From the Atticus Finch Naysayer in the New York Times

“Why Should We March?” March on Washington fliers, 1941. A. Philip Randolph Papers, Manuscript Division (8–8)
Courtesy of the A. Philip Randolph Institute, Washington, D.C. (Library of Congress)

Friday night, I was surprised to find that a short interview I’d given on To Kill a Mockingbird after the death of its author, Harper Lee, ended up in The New York Times. I’d been warned that they were interviewing a lot of people and my words probably wouldn’t make the cut.

But then emails flooded my inbox, telling me to pull up the article. There I was, near Oprah, Scott Turow, and Adam Gopnik, saying that I thought Atticus Finch was a terrible example of a lawyer fighting for racial justice. I was a lone discordant voice among songs of praise.

Here’s the full text of my interview, from which the Times pulled the quotations. It’s not very eloquent, but at least it's complete:

If you carefully read the book, all along it’s been apparent that Atticus Finch is not a warrior for racial justice. Harper Lee never wrote him that way, and I don’t think she meant him to be that way. He is a good father and cared about his children; he took a job that no one else would take, so he does his duty; he defends his client because he’s protective and paternalistic — but not because he believes in racial justice.

Like I’ve said before, “To Kill a Mockingbird” taught white people how to think about race, and it did so badly. If white people want to learn about race and racism, “To Kill a Mockingbird” is not the right book. But for some reason it has become the book that white people turn to. My guess is that the book makes white people feel good about themselves. Hearing my students say they wanted to grow up to “be like Atticus” always troubled me. That was the reason I wrote about the book in the first place.

I don’t think Harper Lee ever meant “To Kill a Mockingird” to be read the way it turned out being read. Perhaps the problem was the movie — it simplified the story so much, and it became difficult to see Atticus as anything other than a two-dimensional hero instead of the complex character she actually wrote. The words on the page are complex, but what people want to see when they read that book is that they can be just like Atticus. But Atticus was not someone who was actively working for racial justice in the criminal justice system. Working for racial justice is a lot more difficult, and a lot scarier, than what Atticus Finch did.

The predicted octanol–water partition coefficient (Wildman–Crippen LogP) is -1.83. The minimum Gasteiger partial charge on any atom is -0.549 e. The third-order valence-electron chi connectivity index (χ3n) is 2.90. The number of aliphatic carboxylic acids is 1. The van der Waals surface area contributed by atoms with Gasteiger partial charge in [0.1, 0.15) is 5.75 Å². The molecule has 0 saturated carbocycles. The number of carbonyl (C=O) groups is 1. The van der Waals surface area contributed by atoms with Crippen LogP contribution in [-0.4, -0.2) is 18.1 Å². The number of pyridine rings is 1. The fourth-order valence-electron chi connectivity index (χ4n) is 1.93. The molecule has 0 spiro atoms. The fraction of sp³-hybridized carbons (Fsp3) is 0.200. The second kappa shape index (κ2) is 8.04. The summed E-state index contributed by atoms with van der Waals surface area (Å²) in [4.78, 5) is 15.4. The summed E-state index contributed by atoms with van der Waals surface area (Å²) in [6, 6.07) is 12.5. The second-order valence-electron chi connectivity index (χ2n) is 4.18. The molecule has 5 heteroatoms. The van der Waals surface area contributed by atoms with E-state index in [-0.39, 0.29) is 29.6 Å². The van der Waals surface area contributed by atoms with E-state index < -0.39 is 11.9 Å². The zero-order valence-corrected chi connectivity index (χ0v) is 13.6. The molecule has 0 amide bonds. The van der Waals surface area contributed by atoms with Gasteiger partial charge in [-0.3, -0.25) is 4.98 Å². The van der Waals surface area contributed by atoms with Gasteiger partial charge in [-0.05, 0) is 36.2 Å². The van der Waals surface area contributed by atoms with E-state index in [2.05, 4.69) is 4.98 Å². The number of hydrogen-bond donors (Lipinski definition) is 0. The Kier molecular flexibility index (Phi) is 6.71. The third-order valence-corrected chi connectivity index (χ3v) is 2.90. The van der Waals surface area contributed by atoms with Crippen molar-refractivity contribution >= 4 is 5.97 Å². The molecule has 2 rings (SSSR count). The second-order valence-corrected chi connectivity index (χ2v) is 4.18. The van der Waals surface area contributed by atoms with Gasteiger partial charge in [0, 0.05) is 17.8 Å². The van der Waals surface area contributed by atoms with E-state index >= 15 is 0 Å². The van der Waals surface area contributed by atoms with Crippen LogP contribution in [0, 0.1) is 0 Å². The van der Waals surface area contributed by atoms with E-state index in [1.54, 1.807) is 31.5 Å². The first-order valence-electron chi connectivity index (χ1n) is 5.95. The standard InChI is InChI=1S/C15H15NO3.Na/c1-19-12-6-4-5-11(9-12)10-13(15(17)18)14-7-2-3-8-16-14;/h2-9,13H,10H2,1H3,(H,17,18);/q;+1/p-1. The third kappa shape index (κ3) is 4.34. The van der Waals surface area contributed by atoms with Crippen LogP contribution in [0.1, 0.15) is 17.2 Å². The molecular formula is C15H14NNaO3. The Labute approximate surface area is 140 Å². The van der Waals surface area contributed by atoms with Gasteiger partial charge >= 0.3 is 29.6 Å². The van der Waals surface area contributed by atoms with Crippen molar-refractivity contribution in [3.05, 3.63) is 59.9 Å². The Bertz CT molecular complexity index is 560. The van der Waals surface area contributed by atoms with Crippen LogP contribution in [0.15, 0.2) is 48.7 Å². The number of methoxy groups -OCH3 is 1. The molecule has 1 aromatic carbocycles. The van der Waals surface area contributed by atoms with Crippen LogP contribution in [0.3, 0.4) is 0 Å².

I’ve taught new lawyers in exclusively southern law schools for years. I’ve heard “I wanted to come to law school because of Atticus Finch” more times than I want to remember. And every time, I was disappointed. They want to grow up to be a white man who slut-shames a sexually and physically abused impoverished girl to save a black client he didn’t want to take on in the first place?

One fellow law professor who’d heard my argument before at a presentation on my research (back when I wrote such a thing as “research”) asked, “Well, what would you have had him do?” The man was suggesting that Atticus Finch’s hands were otherwise tied. That perhaps there was no civil rights movmement for him to join in the late 1930s. That he could not have helped in other ways.

The man was wrong.

Marion Post Wolcott. Negro Man Entering Movie Theatre by “Colored” Entrance.
Belzoni, Mississippi, in the delta area. October 1939. (Library of Congress)

The great thing about To Kill a Mockingbird is that, at moments, there are breaks in the simple facade and the truth of the racial injustice shines through.

Here’s my favorite scene in the book.

One Sunday, Calpurnia, the Finch family housekeeper, takes the Finch children to church with her. The book, set in 1936, depicts a world of commonplace segregation. Church is no different. There’s white church and black church.

(You might notice that these customs survive today. If you are white, you might ask yourself why.)

When the group arrives at Calpurnia’s all-black church, one woman, Lula, confronts them and challenges the presence of the white children. Scout, the young girl, narrates:

“What you up to. Miss Cal?” said a voice behind us.

Calpurnia’s hands went to our shoulders and we stopped and looked around: standing in the path behind us was a tall Negro woman. Her weight was on one leg; she rested her left elbow in the curve of her hip, pointing at us with an upturned palm. She was bullet-headed with strange almond-shaped eyes. straight nose, and an Indian-bow mouth. She seemed seven feet high.

I felt Calpurnia’s hand dig into my shoulder. “What you want, Lula?” she asked, in tones I had never heard her use. She spoke quietly, contemptuously.

“I wants to know why you bringin’ white chillun to nigger church.”

“They’s my comp’ny,” said Calpurnia. . . .

“Yeah, an’ I reckon you’s comp’ny at the Finch house durin’ the week. . . . You ain’t got no business bringin’ white chillun here—they got their church, we got our’n. It is our church, ain’t it, Miss Cal?”

Lula is furious with Calpurnia for breaching a compact: for letting white people into one of the few safe spaces for Black people in the town of Maycomb. Lula’s anger isn’t personal toward the Finch kids. It’s not about them, personally, at all. It’s about how during the week Black people in Maycomb have to bow and scrape when white people pass by. They get one day—one room—where they are free. They get their church. And Calpurnia broke the rules.

Harper Lee wrote that scene. I admire her for it.

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Katie Rose Guest Pryal

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Novelist (Entanglement, Chasing Chaos, Fallout Girl), Essayist (Catapult, The Establishment, Motherwell, Women in Higher Education), & Attorney (the good kind)